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VANCOUVER -- Twenty minutes was enough to put an entire country on pins and needles. The next 40 felt like a giant party across this gigantic land.
After a surprisingly scoreless first period, Canada broke open its pool play opener against Norway with a pair of goals in the first five minutes of the second period. The hosts went on win going away, 8-0, in front of a raucous red-clad crowd of 16,652 inside Canada Hockey Place.
Jarome Iginla and Dany Heatley staked Canada to a 2-0 lead before Mike Richards added a goal later in the second period. Iginla would score two more before the final buzzer for a hat trick, while Ryan Getzlaf, Heatley and Corey Perry added goals in the third period for the final result.
Roberto Luongo went swaths of time without seeing much action, but he was perfect on 15 shots and Canada killed off five penalties. Sidney Crosby and Iginla finished with a game-high three points.
"When you talk to the people in the media or people outside hockey, they will tell you that you are supposed to win the game. But I have been to a lot of these events and it's not always like that," Canada coach Mike Babcock said. "I think it's important for you to not just go out and score five goals in the first period. You have to battle through some adversity. The last time a Canadian team won in the Olympics, they lost to Sweden. That was the adversity they needed to get her going and to understand how everyday is going to be. Ideally, or hopefully we don't need that."
It was clear throughout the game that Canada's size, speed and strength was too much for the overmatched Norwegians. The Canadians controlled the play and limited Norway to only 15 shots while peppering the opponent's goalies with 42.
Norway pulled its starting goalie, Pal Grotnes, after Getzlaf scored 4:29 into the third period to make it 4-0. Grotnes apparently had some cramping issues, but his replacement, Andre Lysenstoen, could barely get in the way of the puck.
Heatley, Perry and Iginla's pair against Lysenstoen in the final 15 minutes produced the 8-0 rout. The final score is important because goal differential is a criterion in the tie-breaking system.
"We wanted to keep scoring," Rick Nash told NHL.com. "We know the tie-break situation and all of that. It was a good game and wanted to score as many as we could."
They didn't score until more than 22 minutes had passed and more than just a few hearts throughout the country started beating maybe a bit too fast.
Canada outshot Norway 14-4 in the first period but failed on a pair of power plays. The players blamed nerves and a lack of chemistry for the scoreless 20 minutes. They needed time to get used to one another because one practice was not enough.
"I think it was combinations of chemistry, nerves and excitement," Nash said. "It was loud out there, and this game has been anticipated for six years. To get the jitters out in the first period, I think that was the biggest case for us."
The hosts didn't show any nerves coming out for the second period. Iginla brought the house down with Canada's first goal of the Olympics, a power-play goal 2:30 into the period when he rifled home a one-timer from the high slot.
Crosby deserves credit for making the play happen as he waited patiently in the right circle for the D to move before feeding Iginla for the easy one-timer.
"I'm just backing up and backing up, hoping that I'm open, but he's the one that can see it," Iginla said. "He made one little fake and put it right there in the wheelhouse and Nash is right in front. I don't think the goalie is able to see that one."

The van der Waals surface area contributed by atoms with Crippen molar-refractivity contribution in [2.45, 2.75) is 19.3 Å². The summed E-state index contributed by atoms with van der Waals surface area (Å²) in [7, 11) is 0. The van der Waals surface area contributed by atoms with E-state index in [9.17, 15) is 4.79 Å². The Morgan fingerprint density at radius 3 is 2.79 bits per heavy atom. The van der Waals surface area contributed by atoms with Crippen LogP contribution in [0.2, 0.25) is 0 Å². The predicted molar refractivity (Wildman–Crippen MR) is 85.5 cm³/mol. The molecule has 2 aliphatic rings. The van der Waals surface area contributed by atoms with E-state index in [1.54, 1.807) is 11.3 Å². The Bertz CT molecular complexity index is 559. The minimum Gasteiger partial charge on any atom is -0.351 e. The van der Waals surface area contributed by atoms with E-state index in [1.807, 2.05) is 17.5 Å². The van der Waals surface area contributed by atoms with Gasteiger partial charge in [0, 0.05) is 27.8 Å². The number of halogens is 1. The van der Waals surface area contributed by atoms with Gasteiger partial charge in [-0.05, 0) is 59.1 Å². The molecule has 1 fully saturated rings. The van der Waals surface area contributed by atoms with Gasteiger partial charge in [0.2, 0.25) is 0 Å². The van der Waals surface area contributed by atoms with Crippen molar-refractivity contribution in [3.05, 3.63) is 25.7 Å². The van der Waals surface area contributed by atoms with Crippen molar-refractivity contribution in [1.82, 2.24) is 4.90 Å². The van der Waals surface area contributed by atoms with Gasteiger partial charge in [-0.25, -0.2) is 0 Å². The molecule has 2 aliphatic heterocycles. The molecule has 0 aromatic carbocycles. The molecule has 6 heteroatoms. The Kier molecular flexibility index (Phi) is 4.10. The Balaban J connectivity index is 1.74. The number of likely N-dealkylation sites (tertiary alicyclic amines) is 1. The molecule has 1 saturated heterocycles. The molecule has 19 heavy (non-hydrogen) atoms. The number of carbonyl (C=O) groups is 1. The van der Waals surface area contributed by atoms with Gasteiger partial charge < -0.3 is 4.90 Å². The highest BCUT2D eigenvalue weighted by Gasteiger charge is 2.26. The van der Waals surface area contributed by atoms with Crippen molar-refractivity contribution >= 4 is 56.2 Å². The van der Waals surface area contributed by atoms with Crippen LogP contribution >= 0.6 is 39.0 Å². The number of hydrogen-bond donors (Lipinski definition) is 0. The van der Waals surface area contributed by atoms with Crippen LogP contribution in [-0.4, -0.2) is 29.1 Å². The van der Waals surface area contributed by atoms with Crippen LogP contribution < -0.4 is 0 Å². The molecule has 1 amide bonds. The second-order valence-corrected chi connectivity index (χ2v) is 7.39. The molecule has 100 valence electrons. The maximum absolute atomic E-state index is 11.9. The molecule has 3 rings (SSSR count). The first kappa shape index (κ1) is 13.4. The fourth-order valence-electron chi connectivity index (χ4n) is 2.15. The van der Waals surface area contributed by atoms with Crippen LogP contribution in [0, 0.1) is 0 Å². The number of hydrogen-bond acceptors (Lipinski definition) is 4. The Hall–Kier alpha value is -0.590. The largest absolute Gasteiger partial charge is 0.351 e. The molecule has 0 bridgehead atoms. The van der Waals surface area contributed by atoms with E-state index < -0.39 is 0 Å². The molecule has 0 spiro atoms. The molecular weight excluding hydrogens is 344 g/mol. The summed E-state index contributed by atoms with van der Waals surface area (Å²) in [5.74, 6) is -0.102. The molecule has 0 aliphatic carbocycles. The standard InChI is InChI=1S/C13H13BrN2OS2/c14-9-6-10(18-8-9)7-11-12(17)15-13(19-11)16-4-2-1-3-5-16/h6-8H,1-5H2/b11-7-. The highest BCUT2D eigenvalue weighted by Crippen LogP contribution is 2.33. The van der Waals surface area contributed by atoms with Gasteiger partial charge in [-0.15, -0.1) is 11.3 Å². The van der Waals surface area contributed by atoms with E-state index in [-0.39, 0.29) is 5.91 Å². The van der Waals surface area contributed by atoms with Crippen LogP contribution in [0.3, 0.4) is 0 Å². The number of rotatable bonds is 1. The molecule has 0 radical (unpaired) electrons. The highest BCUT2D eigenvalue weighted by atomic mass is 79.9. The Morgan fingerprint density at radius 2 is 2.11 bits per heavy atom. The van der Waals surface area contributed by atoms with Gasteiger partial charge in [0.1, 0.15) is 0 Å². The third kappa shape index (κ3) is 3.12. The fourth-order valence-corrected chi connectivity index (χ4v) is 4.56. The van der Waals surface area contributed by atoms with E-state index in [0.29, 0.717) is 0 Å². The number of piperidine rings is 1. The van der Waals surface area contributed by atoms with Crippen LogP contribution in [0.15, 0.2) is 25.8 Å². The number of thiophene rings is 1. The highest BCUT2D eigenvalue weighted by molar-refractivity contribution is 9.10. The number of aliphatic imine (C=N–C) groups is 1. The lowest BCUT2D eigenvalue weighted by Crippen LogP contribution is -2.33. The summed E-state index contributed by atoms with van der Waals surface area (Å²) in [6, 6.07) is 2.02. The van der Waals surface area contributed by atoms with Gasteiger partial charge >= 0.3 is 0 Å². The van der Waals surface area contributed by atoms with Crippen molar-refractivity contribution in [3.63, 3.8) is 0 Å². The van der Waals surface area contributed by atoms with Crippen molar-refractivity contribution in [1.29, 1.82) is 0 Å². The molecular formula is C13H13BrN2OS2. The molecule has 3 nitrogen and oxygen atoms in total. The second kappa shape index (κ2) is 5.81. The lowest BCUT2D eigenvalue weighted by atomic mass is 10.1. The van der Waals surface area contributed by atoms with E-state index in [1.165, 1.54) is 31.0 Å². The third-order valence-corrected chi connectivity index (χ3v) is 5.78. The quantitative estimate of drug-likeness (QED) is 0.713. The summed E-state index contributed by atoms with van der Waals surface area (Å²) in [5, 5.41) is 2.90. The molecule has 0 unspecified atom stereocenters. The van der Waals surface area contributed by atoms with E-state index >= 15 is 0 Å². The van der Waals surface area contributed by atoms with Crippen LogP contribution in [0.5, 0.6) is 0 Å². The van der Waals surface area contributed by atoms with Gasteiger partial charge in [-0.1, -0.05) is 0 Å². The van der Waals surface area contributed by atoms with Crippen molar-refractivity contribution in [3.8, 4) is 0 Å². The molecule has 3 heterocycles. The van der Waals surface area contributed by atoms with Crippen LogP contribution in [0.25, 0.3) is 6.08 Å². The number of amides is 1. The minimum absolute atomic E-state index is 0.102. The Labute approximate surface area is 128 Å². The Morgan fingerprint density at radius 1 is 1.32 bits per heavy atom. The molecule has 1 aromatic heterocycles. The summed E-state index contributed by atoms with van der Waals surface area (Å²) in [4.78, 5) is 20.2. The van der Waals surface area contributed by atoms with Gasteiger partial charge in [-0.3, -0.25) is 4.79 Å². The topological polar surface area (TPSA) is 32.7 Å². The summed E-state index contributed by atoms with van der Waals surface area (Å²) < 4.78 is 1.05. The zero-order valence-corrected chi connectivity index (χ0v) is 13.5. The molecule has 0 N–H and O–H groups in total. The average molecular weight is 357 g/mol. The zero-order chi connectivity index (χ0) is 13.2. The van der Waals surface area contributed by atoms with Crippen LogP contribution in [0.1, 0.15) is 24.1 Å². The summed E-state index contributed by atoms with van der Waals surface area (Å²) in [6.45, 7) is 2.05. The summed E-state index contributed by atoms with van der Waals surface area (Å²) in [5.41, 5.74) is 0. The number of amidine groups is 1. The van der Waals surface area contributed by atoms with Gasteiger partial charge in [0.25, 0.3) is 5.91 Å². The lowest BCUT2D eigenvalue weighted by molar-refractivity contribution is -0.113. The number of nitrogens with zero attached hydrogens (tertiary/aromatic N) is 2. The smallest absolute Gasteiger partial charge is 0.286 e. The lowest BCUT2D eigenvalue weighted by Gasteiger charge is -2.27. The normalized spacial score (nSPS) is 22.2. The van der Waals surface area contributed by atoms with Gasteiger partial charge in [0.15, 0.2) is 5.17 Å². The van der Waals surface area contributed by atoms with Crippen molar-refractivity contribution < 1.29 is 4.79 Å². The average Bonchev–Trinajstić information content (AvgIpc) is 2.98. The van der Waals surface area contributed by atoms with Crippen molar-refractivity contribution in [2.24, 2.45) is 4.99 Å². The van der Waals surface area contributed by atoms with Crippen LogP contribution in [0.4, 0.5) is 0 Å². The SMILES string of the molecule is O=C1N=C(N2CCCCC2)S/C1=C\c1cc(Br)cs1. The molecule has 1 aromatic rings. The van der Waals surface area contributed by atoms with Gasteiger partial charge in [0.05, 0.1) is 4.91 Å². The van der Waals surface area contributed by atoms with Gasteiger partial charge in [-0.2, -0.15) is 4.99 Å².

Interestingly, that was the first time we saw Iginla skating with Crosby and Nash. That was a trio Babcock put together in the Olympic orientation camp back in August, but he started Patrice Bergeron as the right wing on Crosby's line Tuesday.
Bergeron dropped to the fourth-line rotation with Brenden Morrow, Mike Richards and Jonathan Toews when Babcock moved Iginla up. The chemistry was evident between Crosby, Nash and Iginla, who also tic-tac-toed to create a goal in the third period.
"I think it's real important to have a whole bunch of hungry players here, and it's interesting that all the guys that were real hungry played so well," Babcock said. "Iggy would be one of them. Maybe that's just some information for the coach there."
Less than three minutes after Iginla made it 1-0, Heatley struck for his first of the game by getting his stick on Chris Pronger's shot from the left point, deflecting the puck enough so it fooled Grotnes and went into the net at 4:47.
That's when you could feel the pressure leave the building. The party was on.
"(Grotnes) made some good saves early, but we did a good job settling in and getting used to things and in the second period got a couple and got things rolling," Heatley said.
With a 2-0 lead in their pocket and the ability to breathe a little easier, Canada kept its unrelenting pressure on the helpless Norwegians and cashed in again on Richards' wrap-around goal at 11:06.
Canada actually killed a 5-on-3 for 48 seconds before Richards' goal. Bergeron was in the box and then Eric Staal went for tripping. He was coming out of the net when Richards tucked the puck past Grotnes at the right post.
The underdogs had no answer for the Canadians in the third. Iginla's third goal was originally awarded to Nash, but was changed after the game.
"We just want to make sure we are better the next game than we were today," Crosby said. "It's a short tournament and we just want to keep getting better. Tonight was the start of that."
Contact Dan Rosen at email@example.com
CAN 0 3 5 - 8
NOR 0 0 0 - 0
Penalties - Weber CAN (high sticking) 7:39, Jakobsen NOR (hooking) 13:09, Spets NOR (holding) 17:59.